54. SECTION XXV. The Arrival of Carpini at the Court of the Emperor elect
  55. SECTION XXVI. Of the Reception of the papal Nuncios at the court of Kujak, or Cuyne-Khan
  56. SECTION XXVII. Of the Exaltation of Cuyne as Emperor
  57. SECTION XXVIII. Of the Age and Demeanour of Cuyne, and of his Seal
  58. SECTION XXIX. Of the Admission of the Papal and other Envoys to the Emperor
  59. SECTION XXX. Of the Separation between the Emperor and his Mother, and of the Death of Jeroslaus Duke of Russia
  60. SECTION XXXI. How the Friars, in the presence of the Emperor, interchanged Letters
  61. SECTION XXXII. The Papal Envoys receive a Licence to depart
  62. SECTION XXXIII. The return of the Papal Envoys to Europe
  63. CHAPTER IX. Travels of William de Rubruquis into Tartary, about the year 1253 253
  64. INTRODUCTION
  65. SECTION I. Commencement of the Journey
  66. SECTION II. Of the Tartars and their Houses
  67. SECTION III. Of their Beds and Drinking-cups
  68. SECTION IV. Of their Kinds of Drink, and Fashion of Drinking
  69. SECTION V. Of their Food
  70. SECTION VI. How they make the Drink called Cosmos
  71. SECTION VII. Of the Beasts they eat, of their Garments, and of their Hunting parties
  72. SECTION VIII. Of the Fashion of their Hair, and the Ornaments of their Women
  73. SECTION IX. Of the Duties and Labours of the Women, and of their Nuptials
  74. SECTION X. Of their Laws and Judgments, and of their Death and Burial
  75. SECTION XI. Of our first Entering among the Tartars, and of their Ingratitude
  76. SECTION XII. Of the Court of Zagathai, and how the Christians drink no Cosmos
  77. SECTION XIII. How some Alanians visited them on the Eve of Pentecost
  78. SECTION XIV. Of a Saracen who desired to be Baptized, and of men who seemed Lepers
  79. SECTION XV. Of our Distresses, and of the Comanian funerals
  80. SECTION XVI. Of the Dominions and Subjects of Sartach
  81. SECTION XVII. Of the Magnificence of the Court of Sartach
  82. SECTION XVIII. They are ordered to proceed to Baatu, the Father of Sartach
  83. SECTION XIX. Of the Reverence shewn by Sartach, Mangu-khan, and Ken-chan, to the Christians
  84. SECTION XX. Of the Russians, Hungarians, Alanians, and of the Caspian
  85. SECTION XXI. Of the Court of Baatu, and our Entertainment there
  86. SECTION XXII. The Journey to the Court of Mangu-khan
  87. SECTION XXIII. Of the River Jaic or Ural, and of sundry Regions and Nations
  88. SECTION XXIV. Of the Hunger, Thirst, and other Miseries we endured
  89. SECTION XXV. Of the Execution of Ban, and concerning the residence of certain Germans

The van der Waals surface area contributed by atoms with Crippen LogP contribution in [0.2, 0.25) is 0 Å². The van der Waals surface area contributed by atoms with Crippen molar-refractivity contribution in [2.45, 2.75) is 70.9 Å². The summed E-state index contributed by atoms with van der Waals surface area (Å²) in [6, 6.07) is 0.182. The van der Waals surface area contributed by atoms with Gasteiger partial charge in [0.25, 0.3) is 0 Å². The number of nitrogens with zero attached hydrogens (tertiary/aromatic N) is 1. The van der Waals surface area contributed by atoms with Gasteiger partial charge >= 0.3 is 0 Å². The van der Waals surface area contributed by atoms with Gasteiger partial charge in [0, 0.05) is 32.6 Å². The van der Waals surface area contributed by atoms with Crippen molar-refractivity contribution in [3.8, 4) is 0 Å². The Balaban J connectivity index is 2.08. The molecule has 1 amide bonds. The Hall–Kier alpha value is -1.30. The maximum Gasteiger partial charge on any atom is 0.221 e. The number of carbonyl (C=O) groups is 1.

90. SECTION XXVI. How the Nestorians and Mahometans are mixed with Idolaters
  91. SECTION XXVII. Of their Temples and Idols, and the Worship of their Gods
  92. SECTION XXVIII. Of sundry Nations, and of certain People who used to eat their Parents
  93. SECTION XXIX. Of Cailac, and the Country of the Naymans
  94. SECTION XXX. Description of the Country of the Naymans, with an Account of the Death of Ken-khan and of his Wife and Eldest Son
  95. SECTION XXXI. Arrival at the Court of Mangu-khan
  96. SECTION XXXII. The Introduction of Rubruquis to Mangu-khan
  97. SECTION XXXIII. Of a Woman of Lorain, and a Goldsmith of Paris, and several other Christians, whom they found at the Court of Mangu-kkan
  98. SECTION XXXIV. Of a Grand Feast given by Mangu-khan and of the Ceremonies of the Nestorians
  99. SECTION XXXV. Of a great Cure performed by the Armenian monk Sergius, on one of the Wives of Mangu-khan
  100. SECTION XXXVI. Account of the Country under the Dominion of the Great Khan of the Manners and Customs of his Subjects; of a Wonderful Piece of Mechanism, constructed by a French Goldsmith; and of the
  101. SECTION XXXVII. Of certain disputes between Rubruquis and the Saracens and Idolaters, at the Court of Mangu-khan, respecting Religion
  102. SECTION XXXVIII. The last audience of Rubruquis with Mangu-khan, and the letter he received for the King of France
  103. SECTION XXXIX. The departure of Rubruquis from the Court of Mangu-khan, and his journey by Saray and other places, to Tripoly in Syria
  104. CHAPTER X. Travels of Haitho, Prince of Armenia, in Tartary, in 1254 331
  105. SECTION I. Introduction
  106. SECTION II. Geographical Notices of the East in the Thirteenth Century, by Haitho
  107. CHAPTER XI. Travels of Marco Polo, through Tartary, China, the Islands of India, and most of Asia, from A. D. 1260 to 1295
  108. SECTION I. Introductory General Account of the whole Travels, from the commencement of the first Journey of Nicolo and Maffei Polo, in 1260, to their final return along with Marco to Venice, in 1295
  109. SECTION II. Description of Armenia the Lesser, of the country of the Turks of Greater Armenia, Zorzania, the kingdom of Mosul, of the cities of Bagdat and Tauris, and account of a strange Miracle
  110. SECTION III. Of the Country of Persia, the Cities of Jasdi, Cermam and Camandu, and the Province of Reobarle
  111. SECTION IV. Account of several other Countries, and their Principal Curiosities
  112. SECTION V. History of the Assassins, and the manner in which their Prince was killed; with the description of several other Countries